Christ’s presence at the wedding was about so much more than the miracle he performed. It was also about Christ’s purpose and goal: Jesus came to restore life, to restore joy, to restore happiness, to restore peace within the hearts and lives of God’s people – a life, and a joy and a happiness that begins here on earth by faith in Christ, and it lasts forever with God in glory.

 

I find it ironic that people who aren’t Christians like to characterize the Christian life as a joyless existence; as a life of pain instead of pleasure; of grief and guilt instead of joy and happiness, of obeying rules and commands instead of living freely. I say that’s ironic, because the truth is exactly the opposite. It’s just that people are so blinded by sin that they cannot see this truth.  

 

People fail to see that life with Christ, life in Christ, is the only way to true life. Life in Christ is the pathway to true blessedness, a deeper joy and happiness and satisfaction and fulfillment than could ever be found in a life lived on earth without Christ.

 

In fact, the truth is, for anyone who does not know Jesus as Savior, it is they who must live without true joy; it is they who (although they have temporary pleasure) experience the pain and burden of their brokenness with no one to help, no comfort, no hope.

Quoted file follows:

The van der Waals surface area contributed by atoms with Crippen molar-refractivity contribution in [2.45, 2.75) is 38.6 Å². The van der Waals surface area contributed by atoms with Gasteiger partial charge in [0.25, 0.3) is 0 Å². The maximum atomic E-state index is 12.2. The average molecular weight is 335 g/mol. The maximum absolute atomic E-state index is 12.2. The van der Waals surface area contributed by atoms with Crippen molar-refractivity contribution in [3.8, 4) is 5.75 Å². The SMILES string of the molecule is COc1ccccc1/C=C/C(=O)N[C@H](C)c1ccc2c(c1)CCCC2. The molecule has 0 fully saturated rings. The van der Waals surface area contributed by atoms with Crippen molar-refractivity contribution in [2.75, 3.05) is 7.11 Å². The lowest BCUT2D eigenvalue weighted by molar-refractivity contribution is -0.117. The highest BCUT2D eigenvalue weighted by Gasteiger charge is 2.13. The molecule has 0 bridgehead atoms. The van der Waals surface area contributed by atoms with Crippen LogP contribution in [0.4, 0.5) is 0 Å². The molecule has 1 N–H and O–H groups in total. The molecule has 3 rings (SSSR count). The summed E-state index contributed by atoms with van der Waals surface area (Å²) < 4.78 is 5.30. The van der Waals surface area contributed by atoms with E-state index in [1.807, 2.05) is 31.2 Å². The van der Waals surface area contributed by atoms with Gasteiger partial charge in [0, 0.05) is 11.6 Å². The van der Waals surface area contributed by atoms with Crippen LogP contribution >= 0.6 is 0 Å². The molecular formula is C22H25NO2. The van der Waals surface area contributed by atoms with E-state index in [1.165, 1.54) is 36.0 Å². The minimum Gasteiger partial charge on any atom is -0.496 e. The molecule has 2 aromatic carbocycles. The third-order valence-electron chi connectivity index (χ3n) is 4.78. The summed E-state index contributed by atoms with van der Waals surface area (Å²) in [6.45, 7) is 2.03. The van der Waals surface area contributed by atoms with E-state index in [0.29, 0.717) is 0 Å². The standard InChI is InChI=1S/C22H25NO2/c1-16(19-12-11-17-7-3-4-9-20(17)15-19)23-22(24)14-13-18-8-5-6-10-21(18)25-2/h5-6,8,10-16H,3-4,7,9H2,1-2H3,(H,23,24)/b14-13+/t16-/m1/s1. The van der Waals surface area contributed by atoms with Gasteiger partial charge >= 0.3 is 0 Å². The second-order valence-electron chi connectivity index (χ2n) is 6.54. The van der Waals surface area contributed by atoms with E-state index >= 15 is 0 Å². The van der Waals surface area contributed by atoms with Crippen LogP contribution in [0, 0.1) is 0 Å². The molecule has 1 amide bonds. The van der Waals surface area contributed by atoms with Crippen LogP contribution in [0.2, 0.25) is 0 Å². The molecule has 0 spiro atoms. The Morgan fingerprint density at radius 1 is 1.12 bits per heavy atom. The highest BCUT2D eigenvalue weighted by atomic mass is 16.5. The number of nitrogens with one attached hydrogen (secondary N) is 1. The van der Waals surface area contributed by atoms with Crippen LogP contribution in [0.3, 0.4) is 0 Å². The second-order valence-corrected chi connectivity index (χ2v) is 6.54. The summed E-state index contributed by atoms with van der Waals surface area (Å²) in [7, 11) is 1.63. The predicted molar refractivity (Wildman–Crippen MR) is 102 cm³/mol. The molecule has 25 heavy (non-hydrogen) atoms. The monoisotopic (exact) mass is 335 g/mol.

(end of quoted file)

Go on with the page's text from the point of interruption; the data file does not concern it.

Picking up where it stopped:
They carry a relentless burden of grief and guilt and sorrow that follows them to the grave, and they die in darkness and hopelessness. It was because of this that Christ came – it was because of this that Christ suffered and died on the cross, to save helpless hopeless sinners like you and me, and to resore light and life and joy. So we’re called once again to come to Christ and put our faith and hope and trust in Him.

 

2. Christ’s Glory revealed in His Transforming Power

So that is Christ’s Glory Revealed in His Blessed Presence. Secondly, we consider Christ’s Glory revealed in His Transforming Power. We discover that as the wedding festivities carry on into the week, Mary, the mother of Jesus, realizes that the wine has run out. And this is a significant enough crisis that Mary comes to Jesus and asks him to help, to intervene on behalf of the host.

 

There are several things worthy of noting. First, this was indeed a crisis. According to the cultural norms of the day, the bridegroom and his family were responsible for this celebration. And, if the father of the groom failed to provide adequate hospitality, the wife’s family had legal grounds to file a complaint against the groom. In addition to the embarrassment and reputation of being a bad host, this was a very awkward and potential shameful situation.